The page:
BIA-ALCL has been associated with both saline and Silicone implants, round and anatomical implants, all gel types, all types of implants texturing and all projections and sizes, as well as breast implants that have been used for both reconstructive and cosmetic purposes.

GUIDANCE FOR PATIENTS regarding textured implants:

The French Government has decided to ban certain textured implants how does this affect me?

The Private Clinic follows the latest UK regulatory advice from the Medicines and Healthcare Products Regulatory Authority (MHRA) and the British Association of Aesthetic Plastic Surgeons (BAAPS). Based on this advice and other relevant agencies, we regularly review the types of breast implants we offer to patients.

The British Association of Aesthetic Plastic Surgeons advises that concerned patients need not take any action at this stage. They should continue their routine follow up with their healthcare professional and discuss any questions they have about their breast implants. There is no need to remove or exchange any current implants based on the most up-to-date scientific data available. Indeed, unnecessary surgery may cause additional harm in a small number of patients.

We advise any patients with new symptoms such as swelling or pain to contact their implant surgeon for specific advice, otherwise, they should make a routine appointment with their GP when available to discuss their concerns.

We would encourage women to continue to self-examine their breasts as a matter of good health.  Should you notice any changes, feel any discomfort, or have any other concerns then please contact The Private Clinic and we will arrange for you to see your surgeon or consult your General Practitioner (GP).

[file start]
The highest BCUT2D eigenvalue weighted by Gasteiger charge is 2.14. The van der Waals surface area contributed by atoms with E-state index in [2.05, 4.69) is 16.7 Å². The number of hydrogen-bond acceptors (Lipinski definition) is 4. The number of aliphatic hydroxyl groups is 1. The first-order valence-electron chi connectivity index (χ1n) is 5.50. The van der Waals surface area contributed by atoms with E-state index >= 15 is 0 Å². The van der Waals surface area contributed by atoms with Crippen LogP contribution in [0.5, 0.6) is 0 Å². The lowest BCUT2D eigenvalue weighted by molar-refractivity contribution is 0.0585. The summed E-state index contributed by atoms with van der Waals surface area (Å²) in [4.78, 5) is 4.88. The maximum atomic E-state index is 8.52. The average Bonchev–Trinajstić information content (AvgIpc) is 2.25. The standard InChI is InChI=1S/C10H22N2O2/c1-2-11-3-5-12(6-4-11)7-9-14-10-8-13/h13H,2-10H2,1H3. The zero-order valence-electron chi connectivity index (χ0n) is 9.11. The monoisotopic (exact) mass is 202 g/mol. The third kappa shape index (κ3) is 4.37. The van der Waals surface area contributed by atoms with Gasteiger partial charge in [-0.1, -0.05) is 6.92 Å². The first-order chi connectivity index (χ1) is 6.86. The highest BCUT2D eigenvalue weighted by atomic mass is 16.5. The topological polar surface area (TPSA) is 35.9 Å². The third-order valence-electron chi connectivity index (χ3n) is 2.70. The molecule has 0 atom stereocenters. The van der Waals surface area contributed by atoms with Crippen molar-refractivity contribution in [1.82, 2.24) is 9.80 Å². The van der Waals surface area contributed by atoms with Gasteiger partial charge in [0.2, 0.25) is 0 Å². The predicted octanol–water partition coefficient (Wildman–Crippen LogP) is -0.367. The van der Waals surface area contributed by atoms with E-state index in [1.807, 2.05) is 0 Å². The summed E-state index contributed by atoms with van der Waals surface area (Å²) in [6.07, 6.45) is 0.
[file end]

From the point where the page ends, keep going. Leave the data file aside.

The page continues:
The majority of patients in the UK with breast implants will have textured surface implants in their breasts. According to all the latest scientific data these remain safe devices and there is no indication for any woman to consider removing or replacing their implants. Patients should continue with any planned follow-up they have arranged.

Where can I find further information about BIA-ALCL?

Additional information regarding breast implants and BIA-ALCL can be found on the following sites:

Medicines and Healthcare products Regulatory Agency
https://www.gov.uk/guidance/breast-implants-and-anaplastic-large-cell-lymphoma-alcl

British Association of Aesthetic and Plastic Surgeons
https://baaps.org.uk/patients/safety_in_surgery/breast_implant_safety.aspx

Association of Breast Surgery
https://associationofbreastsurgery.org.uk/clinical/bi-alcl

Gov.uk
https://www.gov.uk/guidance/breast-implants-and-anaplastic-large-cell-lymphoma-alcl

Plastic, Reconstructive and Aesthetic Surgery Expert Advisory Group Statement

Statement from praseag on breast implants and guidance for patients

INFORMATION REFERENCES

  • Campanale A, Boldrini R, Marletta M. 22 Cases of Breast Implant- Associated ALCL: Awareness and Outcome Tracking from the Italian Ministry of Health. Plast Reconstr Surg. 2018;141(1):11e-9e.
  • Loch-Wilkinson A, Beath KJ, Knight RJW, Wessels WLF, Magnusson M, Papadopoulos T, et al. Breast Implant-Associated Anaplastic Large Cell Lymphoma in Australia and New Zealand: High-Surface-Area Textured Implants Are Associated with Increased Risk. Plast Reconstr Surg. 2017;140(4):645-54.
  • Doren EL, Miranda RN, Selber JC, Garvey PB, Liu J, Medeiros LJ, et al. U.S. Epidemiology of Breast Implant-Associated Anaplastic Large Cell Lymphoma. Plast Reconstr Surg. 2017;139(5):1042-50
  • MHRA Guidance Breast implants and Anaplastic Large Cell Lymphoma (ALCL) Published 26 July 2017. Last updated 26 November 2018